“During this unprecedented crisis, Japan’s food supply system demonstrated remarkable resilience and strength in its ability to secure ample, undisrupted supplies of food for people in the affected regions and feed for livestock animals,” it said. “Despite economic setbacks and infrastructural damage, which have not been overcome, the fundamentals of Japan’s food and feed industry remain sound, attesting to the robustness of Japan’s food security system which relies on both domestic production and the availability of reliable imports.”
The feed sector was particularly hard hit by the earthquake, but the attaché’s November report was positive.
“Despite serious damage to infrastructure in major northern ports and feed mills caused by the Great East Japan Earthquake and Tsunami, as well as the surge in grain prices that followed, Japan’s feed industry has demonstrated the flexibility and resilience to avert disruption in feed production, which continues to be stable,” it said.
“Japan’s feed industry speedily overcame the devastation caused by the Great East Japan Earthquake and Tsunami, and provided undisrupted supplies of feed to Japan’s livestock operators, maintaining the JFY 2011 aggregate production at the previous year’s level,” it said.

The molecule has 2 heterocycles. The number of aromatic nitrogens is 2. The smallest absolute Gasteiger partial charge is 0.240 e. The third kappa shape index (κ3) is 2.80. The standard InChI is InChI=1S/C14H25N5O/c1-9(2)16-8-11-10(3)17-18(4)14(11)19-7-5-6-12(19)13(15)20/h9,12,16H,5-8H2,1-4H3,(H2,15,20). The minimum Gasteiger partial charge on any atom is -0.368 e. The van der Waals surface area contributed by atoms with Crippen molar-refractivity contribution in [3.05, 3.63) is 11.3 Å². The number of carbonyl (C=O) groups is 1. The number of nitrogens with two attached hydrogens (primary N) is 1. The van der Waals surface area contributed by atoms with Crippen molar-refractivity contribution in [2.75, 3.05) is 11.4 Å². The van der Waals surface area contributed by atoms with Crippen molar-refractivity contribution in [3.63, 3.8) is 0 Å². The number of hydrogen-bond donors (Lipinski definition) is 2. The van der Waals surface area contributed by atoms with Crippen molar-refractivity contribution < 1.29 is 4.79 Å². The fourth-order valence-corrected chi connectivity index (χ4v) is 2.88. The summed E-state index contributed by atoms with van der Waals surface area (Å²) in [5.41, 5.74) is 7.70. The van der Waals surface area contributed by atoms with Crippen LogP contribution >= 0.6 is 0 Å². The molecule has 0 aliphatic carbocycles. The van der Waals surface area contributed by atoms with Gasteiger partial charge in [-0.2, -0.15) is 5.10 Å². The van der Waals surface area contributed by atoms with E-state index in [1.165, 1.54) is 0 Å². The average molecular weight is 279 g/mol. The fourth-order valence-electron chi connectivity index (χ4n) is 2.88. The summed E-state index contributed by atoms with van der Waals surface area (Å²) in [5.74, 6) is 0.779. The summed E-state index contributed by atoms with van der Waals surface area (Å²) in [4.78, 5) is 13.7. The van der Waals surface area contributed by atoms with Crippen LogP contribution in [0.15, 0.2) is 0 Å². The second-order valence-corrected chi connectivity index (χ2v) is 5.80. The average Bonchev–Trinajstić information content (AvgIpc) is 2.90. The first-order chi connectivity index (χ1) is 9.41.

However, other factors affected the sector. “Due to the surge in grain prices, feed ingredient utilization ratios show a significant shift from corn to wheat and rice,” it said.

“As a result of a reduction in rice consumption, as well as a decline in price over the years, household expenditures on rice have been cut by more than half during the last two decades,” the attaché said. “The average Japanese household now spends slightly over 3% of food expenditures on rice.”
However, rice consumption, which went below 60 kg per person for the first time in 2008, has stabilized. It was 58.5 kg in 2009, 59.5 kg in 2010 and 59 kg in 2011. The attaché doesn’t believe this will herald a recovery.